Mozart. Fantasia in C minor
Opening: You used three impulses to start. I recommend:
meas. 6 Alberti section: Excellent
meas. 10 1 pedal per 8th note
Attention: Your "f" is too loud for Mozart's style. Think heavy rather than loud. Bring a slower attack with more mass and inertia
m-16 Staccato needs to be gentle rather than short and dry
m-22 the "f" feels too much about loudness rather than texture
m-25+26 F# needs direction and crescendo to lead into the next section
m-26 to 29 I would suggest to repeat this section, or for a jury, skip both repeats.
m-32 LH too loud, especially the C#
m-35 "pp" almost as if it is gone
m-36 to 38 and 38 on, the counting doesn't match
m-70 groups of two 8th notes need to be played supporting the first one and releasing the second one.
Using a light, discrete pedal:
Repeated F# notes right before the "aria" theme in D Major: feel the preparation of the new theme, a bit crescendo will increase the anticipation.
Every time you have chords/octaves, etc. played "forte", remember to voice them, don't just play them giving "all out". Sound needs to be controlled and purposeful.
Staccato: gentle, think orchestra sound, think string pizzicato with resonance, not dry.
Close phrases elegantly
Touch not too articulated. More legato, finger legato wherever you can, supported by a light pedal.
LH alberti bass much lighter and discrete to let the RH sing without having to force the sound.
All about the touch.
Think as if the keyboard had two levels: A lower level for more grounded sound, lower wrist and fingers digging the keys.
A higher level in which the wrist hangs floating, and the fingers touch the keys with very little weight.
Melodies are played with the lower position, LH arpeggios, and ornamental, musical accessories are played with the higher position.
Find the way to play everything using the least effort, using the least amount of tension, especially on the passing of the thumb (arpeggios). When practicing LH alone and slow, practice also with pedal, so you can predict how the hand will move when played at speed.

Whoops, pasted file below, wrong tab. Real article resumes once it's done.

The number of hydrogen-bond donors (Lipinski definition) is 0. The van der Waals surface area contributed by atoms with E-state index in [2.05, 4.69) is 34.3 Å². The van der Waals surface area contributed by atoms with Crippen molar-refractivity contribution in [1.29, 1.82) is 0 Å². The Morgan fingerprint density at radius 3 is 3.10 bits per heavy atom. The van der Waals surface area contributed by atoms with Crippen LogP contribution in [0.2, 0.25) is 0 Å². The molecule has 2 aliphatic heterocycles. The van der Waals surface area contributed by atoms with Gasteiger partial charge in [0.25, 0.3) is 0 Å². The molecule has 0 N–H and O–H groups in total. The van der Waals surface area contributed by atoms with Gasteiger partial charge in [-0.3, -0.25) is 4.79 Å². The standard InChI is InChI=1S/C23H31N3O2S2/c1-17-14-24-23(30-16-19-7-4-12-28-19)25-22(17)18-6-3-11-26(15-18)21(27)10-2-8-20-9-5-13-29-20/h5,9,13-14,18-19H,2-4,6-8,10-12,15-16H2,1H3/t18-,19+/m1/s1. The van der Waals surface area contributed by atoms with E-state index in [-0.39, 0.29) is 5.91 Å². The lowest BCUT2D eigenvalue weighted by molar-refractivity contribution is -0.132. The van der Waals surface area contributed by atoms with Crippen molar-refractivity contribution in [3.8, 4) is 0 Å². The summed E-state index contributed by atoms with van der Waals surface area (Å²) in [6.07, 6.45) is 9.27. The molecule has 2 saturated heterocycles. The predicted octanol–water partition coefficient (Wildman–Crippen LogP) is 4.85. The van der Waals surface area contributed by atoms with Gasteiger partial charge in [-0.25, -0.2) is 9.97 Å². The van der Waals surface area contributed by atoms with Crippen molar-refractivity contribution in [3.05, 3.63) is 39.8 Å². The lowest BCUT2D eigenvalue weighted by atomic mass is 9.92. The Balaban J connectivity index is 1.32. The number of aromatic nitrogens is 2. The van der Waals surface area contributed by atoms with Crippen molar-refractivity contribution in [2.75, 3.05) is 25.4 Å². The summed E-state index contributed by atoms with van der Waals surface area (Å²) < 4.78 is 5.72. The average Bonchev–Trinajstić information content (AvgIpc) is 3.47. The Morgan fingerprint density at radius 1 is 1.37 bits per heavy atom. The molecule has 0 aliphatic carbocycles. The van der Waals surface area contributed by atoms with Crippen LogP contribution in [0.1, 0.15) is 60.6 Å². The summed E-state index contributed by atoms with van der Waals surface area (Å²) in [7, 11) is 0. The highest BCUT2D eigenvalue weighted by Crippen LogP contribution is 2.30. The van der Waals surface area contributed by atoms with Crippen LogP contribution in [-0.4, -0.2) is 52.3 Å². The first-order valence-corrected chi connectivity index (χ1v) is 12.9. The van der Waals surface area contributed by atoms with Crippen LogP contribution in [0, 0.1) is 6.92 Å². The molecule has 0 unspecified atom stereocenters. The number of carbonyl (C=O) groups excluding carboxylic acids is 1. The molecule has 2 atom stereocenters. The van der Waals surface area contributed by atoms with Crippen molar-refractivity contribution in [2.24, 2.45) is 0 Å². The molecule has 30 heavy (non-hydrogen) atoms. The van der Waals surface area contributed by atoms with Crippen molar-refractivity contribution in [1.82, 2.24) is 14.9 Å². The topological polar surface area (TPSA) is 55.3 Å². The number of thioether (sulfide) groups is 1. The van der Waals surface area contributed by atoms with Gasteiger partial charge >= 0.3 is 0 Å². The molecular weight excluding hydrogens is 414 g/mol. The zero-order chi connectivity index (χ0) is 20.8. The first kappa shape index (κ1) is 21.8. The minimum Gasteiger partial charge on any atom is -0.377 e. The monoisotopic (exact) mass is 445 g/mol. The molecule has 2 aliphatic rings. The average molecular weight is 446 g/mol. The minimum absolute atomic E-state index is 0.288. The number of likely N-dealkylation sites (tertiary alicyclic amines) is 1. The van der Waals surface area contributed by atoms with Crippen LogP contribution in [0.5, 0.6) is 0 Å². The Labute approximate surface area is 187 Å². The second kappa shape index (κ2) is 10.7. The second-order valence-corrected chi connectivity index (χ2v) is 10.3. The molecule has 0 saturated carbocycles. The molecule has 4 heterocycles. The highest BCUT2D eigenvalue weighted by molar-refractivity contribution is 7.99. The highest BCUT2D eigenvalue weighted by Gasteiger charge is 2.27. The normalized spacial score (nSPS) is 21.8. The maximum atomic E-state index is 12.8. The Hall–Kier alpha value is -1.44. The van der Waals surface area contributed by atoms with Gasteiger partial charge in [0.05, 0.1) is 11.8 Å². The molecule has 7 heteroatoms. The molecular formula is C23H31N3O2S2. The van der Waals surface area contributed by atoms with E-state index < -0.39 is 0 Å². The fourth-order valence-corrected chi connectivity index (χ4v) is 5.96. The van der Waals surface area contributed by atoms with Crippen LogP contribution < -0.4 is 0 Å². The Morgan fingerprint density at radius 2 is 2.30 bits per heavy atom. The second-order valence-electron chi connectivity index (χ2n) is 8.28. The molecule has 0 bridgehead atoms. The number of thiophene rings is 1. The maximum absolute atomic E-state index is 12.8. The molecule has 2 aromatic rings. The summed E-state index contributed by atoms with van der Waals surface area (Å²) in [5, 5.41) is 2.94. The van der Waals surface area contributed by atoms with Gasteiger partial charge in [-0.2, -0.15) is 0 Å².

Attached is an image of the notes I took while you were playing. Some include the following:
INTRO: Feel the count in your mind, The timing is not really "still", but moving through.
A-flat bass is still "piano", the "forte" starts with the chord on the downbeat.
Orchestrate the theme (violins, brass).
Measure 5 bring the inner notes of the chords. the top has a repeating "F", not as interesting.
m7-8 Watch out that your LH chords don't become too percussive
m9 I would not use pedal at the end of the measure
m10 if you start the scale on finger 3 rather than 4, you may run it more comfortably.
Match the tempo, too slow will feel like you are technically overpowered by the piece.
Emphasize the syncopated half-notes
m1 and beyond: LH emphasize the downbeat, relax and play lightly the rest of the octaves. The effect will be as good, yet not as tense.
m32 too blurry. more clarity
m35 LH needs light touch, flutter motion and only emphasize the first note of every measure
m51 LH melody needs more singing quality. Often played by other pianists as if they don't care about it.
m89 top melody gets the hand support. Inner notes are played suspended in the air
m93 I would play this without pedal, emphasizing note 1 and 5 of every measure
Bach. Fugue from B minor Prelude and fugue, book 2
Chopin. Prelude Op. 28 Nr 17